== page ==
Saturday, January 24, 2009

Yehudi Menuhin

I started reading Yehudi Menuhin's autobiography Unfinished Journey several years ago. Actually, I first found it in a library in Manchester in June 2003! I spent an hour or so browsing it there. But Manchester was a depressing place—it drizzled constantly, and there were basically no trees. So within days we had decided to hire a car and find someplace else to live.

But a few months later I found a second hand copy for sale for £2.50, and grabbed it. Yet I didn't get around to reading it until we'd been back in Australia for some time.

Two years ago, here's the brief review I wrote of what I'd read so far:

In accordance with the book's title, I have only got half-way through this book, and now it must be packed for our move to Mackay. Sigh. Worth reading, although I'm skipping quickly through some of it that I don't find interesting. I'd rather know more about his attitude to the violin (but he says he talks more about that in the latter half, which I haven't got to). I share his opinions of San Francisco (positive) and New York (negative).

Fortunately, he did talk more about violin playing, and music in general, in the latter part of the book. Technique-wise he puts great emphasis on flexibility. He gets a little carried away when he compares the violin to the piano! (“Who could lavish affection on a piano? Or cuddle it, or carry it in his arms, or put it to bed in silk and velvet?”) He also discusses the school he set up in England. He even mentions Suzuki, by whose method I first learnt to play the violin.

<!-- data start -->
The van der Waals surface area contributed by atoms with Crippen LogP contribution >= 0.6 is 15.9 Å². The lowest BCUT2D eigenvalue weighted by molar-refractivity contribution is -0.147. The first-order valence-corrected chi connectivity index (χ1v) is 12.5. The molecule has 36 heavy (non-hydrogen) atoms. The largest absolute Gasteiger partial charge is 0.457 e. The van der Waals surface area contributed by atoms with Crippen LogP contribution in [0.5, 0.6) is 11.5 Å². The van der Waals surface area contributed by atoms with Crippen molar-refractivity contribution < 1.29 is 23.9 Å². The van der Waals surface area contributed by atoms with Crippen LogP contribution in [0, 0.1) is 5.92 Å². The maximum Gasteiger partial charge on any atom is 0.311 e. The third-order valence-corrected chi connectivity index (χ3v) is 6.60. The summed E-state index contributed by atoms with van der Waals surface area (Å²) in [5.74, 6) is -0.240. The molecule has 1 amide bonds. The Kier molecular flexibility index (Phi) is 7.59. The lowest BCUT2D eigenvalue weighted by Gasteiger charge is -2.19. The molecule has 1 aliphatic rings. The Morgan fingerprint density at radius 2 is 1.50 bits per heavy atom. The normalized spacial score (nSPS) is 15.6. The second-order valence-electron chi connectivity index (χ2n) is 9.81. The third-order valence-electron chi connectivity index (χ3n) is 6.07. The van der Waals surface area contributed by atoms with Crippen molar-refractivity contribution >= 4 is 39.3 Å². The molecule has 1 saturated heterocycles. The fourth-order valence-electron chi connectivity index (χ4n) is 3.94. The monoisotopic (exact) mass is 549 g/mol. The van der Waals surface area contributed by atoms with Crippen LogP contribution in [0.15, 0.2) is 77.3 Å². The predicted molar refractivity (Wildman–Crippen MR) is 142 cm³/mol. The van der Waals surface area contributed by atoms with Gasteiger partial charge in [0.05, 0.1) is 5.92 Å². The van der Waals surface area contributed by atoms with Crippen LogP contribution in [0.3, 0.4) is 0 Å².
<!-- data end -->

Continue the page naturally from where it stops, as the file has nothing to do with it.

His cultural commentary makes very interesting reading. As a travelling performer he has been to many, many different countries around the world, in peace-time and in war. He makes remarkable cultural comparisons based on his experience, for instance in regard to individual performers vs team and chamber players, and the corresponding differences in sight-reading ability.

I especially enjoyed Yehudi Menuhin's stories about his music because in some ways my own musical journey has been quite similar. I also began with violin (though not as early), and later added viola. I also am careful with my diet and (as I get older) with stretching before I play. And I also was an ugly violinist who married a beautiful wife!

The prose is easy to read, although being topically- rather than temporally-organised the story jumps around a little in place and time. My edition includes an index, of mostly names of people and places.

Recommendation: Worth reading if you like biographies or music, especially if you play strings—but beware if your favourite instrument is the piano!

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